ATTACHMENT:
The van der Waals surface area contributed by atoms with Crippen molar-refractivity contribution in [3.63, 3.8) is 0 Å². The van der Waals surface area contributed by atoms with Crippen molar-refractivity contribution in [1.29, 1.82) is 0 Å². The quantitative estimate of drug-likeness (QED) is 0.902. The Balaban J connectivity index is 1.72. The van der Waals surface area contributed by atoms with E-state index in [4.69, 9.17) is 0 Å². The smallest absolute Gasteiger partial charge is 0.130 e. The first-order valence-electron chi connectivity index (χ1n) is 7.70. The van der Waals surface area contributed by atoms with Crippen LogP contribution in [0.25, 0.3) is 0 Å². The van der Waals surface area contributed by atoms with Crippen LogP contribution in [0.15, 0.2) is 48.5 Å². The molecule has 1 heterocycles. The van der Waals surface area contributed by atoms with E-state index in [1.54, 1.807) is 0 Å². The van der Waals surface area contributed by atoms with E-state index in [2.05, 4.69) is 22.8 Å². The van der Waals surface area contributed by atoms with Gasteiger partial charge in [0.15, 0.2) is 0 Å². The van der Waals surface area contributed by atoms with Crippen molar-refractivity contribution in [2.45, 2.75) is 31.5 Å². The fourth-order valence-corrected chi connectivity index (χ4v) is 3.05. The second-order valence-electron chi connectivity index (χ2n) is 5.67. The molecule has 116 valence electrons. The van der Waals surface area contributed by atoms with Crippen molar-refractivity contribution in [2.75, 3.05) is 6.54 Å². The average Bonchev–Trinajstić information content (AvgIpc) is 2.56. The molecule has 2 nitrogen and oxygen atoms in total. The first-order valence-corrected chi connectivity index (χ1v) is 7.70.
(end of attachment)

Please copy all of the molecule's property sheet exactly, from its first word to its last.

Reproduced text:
The van der Waals surface area contributed by atoms with Crippen molar-refractivity contribution in [3.63, 3.8) is 0 Å². The van der Waals surface area contributed by atoms with Crippen molar-refractivity contribution in [1.29, 1.82) is 0 Å². The quantitative estimate of drug-likeness (QED) is 0.902. The Balaban J connectivity index is 1.72. The van der Waals surface area contributed by atoms with E-state index in [4.69, 9.17) is 0 Å². The smallest absolute Gasteiger partial charge is 0.130 e. The first-order valence-electron chi connectivity index (χ1n) is 7.70. The van der Waals surface area contributed by atoms with Crippen LogP contribution in [0.25, 0.3) is 0 Å². The van der Waals surface area contributed by atoms with Crippen LogP contribution in [0.15, 0.2) is 48.5 Å². The molecule has 1 heterocycles. The van der Waals surface area contributed by atoms with E-state index in [1.54, 1.807) is 0 Å². The van der Waals surface area contributed by atoms with E-state index in [2.05, 4.69) is 22.8 Å². The van der Waals surface area contributed by atoms with Gasteiger partial charge in [0.15, 0.2) is 0 Å². The van der Waals surface area contributed by atoms with Crippen molar-refractivity contribution in [2.45, 2.75) is 31.5 Å². The fourth-order valence-corrected chi connectivity index (χ4v) is 3.05. The second-order valence-electron chi connectivity index (χ2n) is 5.67. The molecule has 116 valence electrons. The van der Waals surface area contributed by atoms with Crippen molar-refractivity contribution in [2.75, 3.05) is 6.54 Å². The average Bonchev–Trinajstić information content (AvgIpc) is 2.56. The molecule has 2 nitrogen and oxygen atoms in total. The first-order valence-corrected chi connectivity index (χ1v) is 7.70.